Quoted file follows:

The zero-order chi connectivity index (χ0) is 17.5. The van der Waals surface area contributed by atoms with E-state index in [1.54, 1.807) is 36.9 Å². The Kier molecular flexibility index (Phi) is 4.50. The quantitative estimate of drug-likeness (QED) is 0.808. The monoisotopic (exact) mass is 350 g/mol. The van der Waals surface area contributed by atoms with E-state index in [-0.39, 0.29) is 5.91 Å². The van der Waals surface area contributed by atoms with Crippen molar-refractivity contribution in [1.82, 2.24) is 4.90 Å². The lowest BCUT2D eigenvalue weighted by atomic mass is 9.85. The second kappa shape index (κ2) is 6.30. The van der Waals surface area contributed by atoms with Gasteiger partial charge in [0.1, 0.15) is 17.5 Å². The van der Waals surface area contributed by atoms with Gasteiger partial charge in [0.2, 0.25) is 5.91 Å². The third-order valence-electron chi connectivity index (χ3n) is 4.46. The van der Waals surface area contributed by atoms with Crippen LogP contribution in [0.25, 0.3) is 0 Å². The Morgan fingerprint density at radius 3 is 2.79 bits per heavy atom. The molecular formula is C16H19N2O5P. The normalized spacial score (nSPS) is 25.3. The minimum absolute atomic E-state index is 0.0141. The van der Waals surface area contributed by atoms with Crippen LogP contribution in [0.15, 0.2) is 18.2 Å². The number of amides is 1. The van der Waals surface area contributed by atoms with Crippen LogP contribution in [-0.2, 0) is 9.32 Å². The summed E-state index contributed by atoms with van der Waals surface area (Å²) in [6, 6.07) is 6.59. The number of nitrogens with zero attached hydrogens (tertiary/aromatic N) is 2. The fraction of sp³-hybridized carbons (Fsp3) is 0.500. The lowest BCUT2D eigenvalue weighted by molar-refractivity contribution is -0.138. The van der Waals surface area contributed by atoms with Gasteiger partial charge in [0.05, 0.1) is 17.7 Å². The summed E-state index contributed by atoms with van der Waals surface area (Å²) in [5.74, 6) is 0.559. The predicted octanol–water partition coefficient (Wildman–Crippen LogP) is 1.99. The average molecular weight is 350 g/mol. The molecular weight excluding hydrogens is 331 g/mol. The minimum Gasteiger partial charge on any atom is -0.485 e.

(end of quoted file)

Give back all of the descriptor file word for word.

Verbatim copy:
The zero-order chi connectivity index (χ0) is 17.5. The van der Waals surface area contributed by atoms with E-state index in [1.54, 1.807) is 36.9 Å². The Kier molecular flexibility index (Phi) is 4.50. The quantitative estimate of drug-likeness (QED) is 0.808. The monoisotopic (exact) mass is 350 g/mol. The van der Waals surface area contributed by atoms with E-state index in [-0.39, 0.29) is 5.91 Å². The van der Waals surface area contributed by atoms with Crippen molar-refractivity contribution in [1.82, 2.24) is 4.90 Å². The lowest BCUT2D eigenvalue weighted by atomic mass is 9.85. The second kappa shape index (κ2) is 6.30. The van der Waals surface area contributed by atoms with Gasteiger partial charge in [0.1, 0.15) is 17.5 Å². The van der Waals surface area contributed by atoms with Gasteiger partial charge in [0.2, 0.25) is 5.91 Å². The third-order valence-electron chi connectivity index (χ3n) is 4.46. The van der Waals surface area contributed by atoms with Crippen LogP contribution in [0.25, 0.3) is 0 Å². The Morgan fingerprint density at radius 3 is 2.79 bits per heavy atom. The molecular formula is C16H19N2O5P. The normalized spacial score (nSPS) is 25.3. The minimum absolute atomic E-state index is 0.0141. The van der Waals surface area contributed by atoms with Crippen LogP contribution in [0.15, 0.2) is 18.2 Å². The number of amides is 1. The van der Waals surface area contributed by atoms with Crippen LogP contribution in [-0.2, 0) is 9.32 Å². The summed E-state index contributed by atoms with van der Waals surface area (Å²) in [6, 6.07) is 6.59. The number of nitrogens with zero attached hydrogens (tertiary/aromatic N) is 2. The fraction of sp³-hybridized carbons (Fsp3) is 0.500. The lowest BCUT2D eigenvalue weighted by molar-refractivity contribution is -0.138. The van der Waals surface area contributed by atoms with Gasteiger partial charge in [0.05, 0.1) is 17.7 Å². The summed E-state index contributed by atoms with van der Waals surface area (Å²) in [5.74, 6) is 0.559. The predicted octanol–water partition coefficient (Wildman–Crippen LogP) is 1.99. The average molecular weight is 350 g/mol. The molecular weight excluding hydrogens is 331 g/mol. The minimum Gasteiger partial charge on any atom is -0.485 e.